The above mentioned are all performed with free weights, however, most gyms are likely to have machines that you can use which focus on specific muscles. For example, if you're working out your shoulders and find that you're not quite ready for free weights yet, you can build up some strength to begin with on machines. Although they're very good, I personally don't think they're as good as using free weights because machines don't require you to stabilize the weights which requires more muscle recruitment and there aren't as good for building muscle mass. In addition to this, most gyms will also have some sort of cable system which allows you to essentially work out your entire body with the use of resistance cables. The majority of the above mentioned exercises can all be performed on cables, typically speaking.

My recommendation for a good shoulder workout for both beginners and intermediate level gym goers

The shoulder workout which I am currently using is an excellent one which I have seen great results from, both physically and in terms of actual strength gain.

Firstly begin by stretching your shoulders - I probably don't do as much stretching as I should, but it's not rocket science to stretch, it's just to get the blood flowing and to prevent serious injury.


The stretch in the middle and just to the right of that are my favorites and useful. Pick 2 or 3 and then begin warm up sets.
The stretch in the middle and just to the right of that are my favorites and useful. Pick 2 or 3 and then begin warm up sets. | Source

My chosen workout for shoulders including sets information and rest times.

Once you have spent about 2 or 3 minutes stretching, it's time to start on your warm up sets. These sets aren't going to be taxing on your shoulders, they're purpose is to simply get the blood flowing nicely in that region so as to prevent serious injury and to perform well in your working sets.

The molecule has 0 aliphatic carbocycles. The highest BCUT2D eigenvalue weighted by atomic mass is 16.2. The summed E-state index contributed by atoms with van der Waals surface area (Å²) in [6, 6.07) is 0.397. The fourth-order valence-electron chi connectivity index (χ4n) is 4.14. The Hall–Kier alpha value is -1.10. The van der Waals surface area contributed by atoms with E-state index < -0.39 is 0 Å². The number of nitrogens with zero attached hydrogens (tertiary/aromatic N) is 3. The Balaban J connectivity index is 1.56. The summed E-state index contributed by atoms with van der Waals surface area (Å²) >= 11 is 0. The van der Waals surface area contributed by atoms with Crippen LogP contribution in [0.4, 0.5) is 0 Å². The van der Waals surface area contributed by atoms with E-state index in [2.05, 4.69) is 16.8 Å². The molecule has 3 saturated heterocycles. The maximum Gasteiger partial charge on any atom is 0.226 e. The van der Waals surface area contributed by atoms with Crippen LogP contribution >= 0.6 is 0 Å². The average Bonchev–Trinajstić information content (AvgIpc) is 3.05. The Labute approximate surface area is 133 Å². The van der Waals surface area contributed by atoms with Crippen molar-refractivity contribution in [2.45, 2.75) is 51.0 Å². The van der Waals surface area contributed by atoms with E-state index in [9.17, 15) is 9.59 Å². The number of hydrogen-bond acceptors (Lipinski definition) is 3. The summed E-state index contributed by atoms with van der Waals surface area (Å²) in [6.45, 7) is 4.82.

To begin your warm up, grab 2 dumbbells weighing around 10kg-15kg (22-33lb) and sit down on a bench with the back raised. Now perform about 2 or 3 sets of shoulder press gradually increasing the weight, but not too much - You don't want to tire yourself before you've even started!

Note: Beginners, use a low weight they feel most comfortable with that's not too heavy.

Now begins the iron pumping! Once you're feeling nice and warmed up and ready to go, it's to move on to your working sets which will tear down your muscle fibers. If you wish to skip my instructions and walk through of the workout, feel free to scroll to the summary at the bottom.


Seated dumbbell shoulder press. Keep back straight against the bench with feet firmly on the ground and press the weight about your head.
Seated dumbbell shoulder press. Keep back straight against the bench with feet firmly on the ground and press the weight about your head. | Source

Exercise No.1:

Seated dumbbell shoulder press

  • Set one, select a weight that's heavy but not too heavy, you want to be able to do around 12 repetitions for you first set so weight is important as you're going to gradually increase it as you progress through the set.
  • Set 2, it's time to move up the weight which although is heavy and will be hard, you want to be able to perform at least 10 repetitions quite comfortably, but hard enough so that you know you're actually having to work to lift.
  • Set 3, again, it's time to increase the weight slightly so you can perform around 8 reps, again, fairly comfortably.
  • Set 4, this is your final set so now is the time to give it your all. Increase the weight one more time so that you can manage around 4-6 reps.

Note: It's important to note here that, as a beginner, you may struggle with some of the heavier weights, for example, moving up into the 20kg's (around 45lb) is going to take at least 3 weeks, or a month, maybe less depending on genetics and other factors. Around 7 months ago I struggled to shoulder press 17.5kgs dumbbells, that's 35kg in total. But after around a month or so, I was straight up to the 25kg's dumbbells. At present, the most I've managed to shoulder press for a full 12 rep set is 35kg each arm. So I essentially double my shoulder strength in a matter of just over half a year. Some may say that's a long time and they may have done the same in just a couple of months, but I've stayed completely natural throughout my muscle building endeavor and I'm more than pleased with my results :)

Upright barbell row. Lift the barbell up to the top of your chest, but don't rest it there, and hold for about a second and release, repeat.